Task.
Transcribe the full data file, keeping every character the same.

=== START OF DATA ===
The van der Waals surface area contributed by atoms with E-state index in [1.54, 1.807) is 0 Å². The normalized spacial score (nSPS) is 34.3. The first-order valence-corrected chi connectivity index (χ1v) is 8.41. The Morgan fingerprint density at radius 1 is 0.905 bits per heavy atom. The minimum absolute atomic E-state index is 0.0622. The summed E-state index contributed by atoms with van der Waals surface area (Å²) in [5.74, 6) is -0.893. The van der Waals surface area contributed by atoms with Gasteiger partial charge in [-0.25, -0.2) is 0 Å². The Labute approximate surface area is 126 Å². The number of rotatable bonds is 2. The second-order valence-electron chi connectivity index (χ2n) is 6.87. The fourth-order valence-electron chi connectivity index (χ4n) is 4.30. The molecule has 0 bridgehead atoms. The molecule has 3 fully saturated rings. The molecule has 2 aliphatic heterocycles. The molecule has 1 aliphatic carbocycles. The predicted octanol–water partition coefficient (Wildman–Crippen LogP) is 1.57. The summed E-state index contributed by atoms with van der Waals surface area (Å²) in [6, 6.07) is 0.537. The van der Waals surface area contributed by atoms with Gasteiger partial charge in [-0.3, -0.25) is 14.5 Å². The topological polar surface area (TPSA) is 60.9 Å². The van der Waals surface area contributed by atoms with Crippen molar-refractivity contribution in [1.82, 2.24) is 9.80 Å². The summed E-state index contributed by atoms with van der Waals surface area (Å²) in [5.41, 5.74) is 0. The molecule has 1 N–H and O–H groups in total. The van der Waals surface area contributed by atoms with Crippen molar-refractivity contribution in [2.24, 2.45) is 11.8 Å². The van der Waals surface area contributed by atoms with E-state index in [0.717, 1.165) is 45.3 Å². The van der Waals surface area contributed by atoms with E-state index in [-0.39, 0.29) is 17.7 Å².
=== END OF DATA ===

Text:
The van der Waals surface area contributed by atoms with E-state index in [1.54, 1.807) is 0 Å². The normalized spacial score (nSPS) is 34.3. The first-order valence-corrected chi connectivity index (χ1v) is 8.41. The Morgan fingerprint density at radius 1 is 0.905 bits per heavy atom. The minimum absolute atomic E-state index is 0.0622. The summed E-state index contributed by atoms with van der Waals surface area (Å²) in [5.74, 6) is -0.893. The van der Waals surface area contributed by atoms with Gasteiger partial charge in [-0.25, -0.2) is 0 Å². The Labute approximate surface area is 126 Å². The number of rotatable bonds is 2. The second-order valence-electron chi connectivity index (χ2n) is 6.87. The fourth-order valence-electron chi connectivity index (χ4n) is 4.30. The molecule has 0 bridgehead atoms. The molecule has 3 fully saturated rings. The molecule has 2 aliphatic heterocycles. The molecule has 1 aliphatic carbocycles. The predicted octanol–water partition coefficient (Wildman–Crippen LogP) is 1.57. The summed E-state index contributed by atoms with van der Waals surface area (Å²) in [6, 6.07) is 0.537. The van der Waals surface area contributed by atoms with Gasteiger partial charge in [-0.3, -0.25) is 14.5 Å². The topological polar surface area (TPSA) is 60.9 Å². The van der Waals surface area contributed by atoms with Crippen molar-refractivity contribution in [1.82, 2.24) is 9.80 Å². The summed E-state index contributed by atoms with van der Waals surface area (Å²) in [5.41, 5.74) is 0. The molecule has 1 N–H and O–H groups in total. The van der Waals surface area contributed by atoms with Crippen molar-refractivity contribution in [2.24, 2.45) is 11.8 Å². The van der Waals surface area contributed by atoms with E-state index in [0.717, 1.165) is 45.3 Å². The van der Waals surface area contributed by atoms with E-state index in [-0.39, 0.29) is 17.7 Å².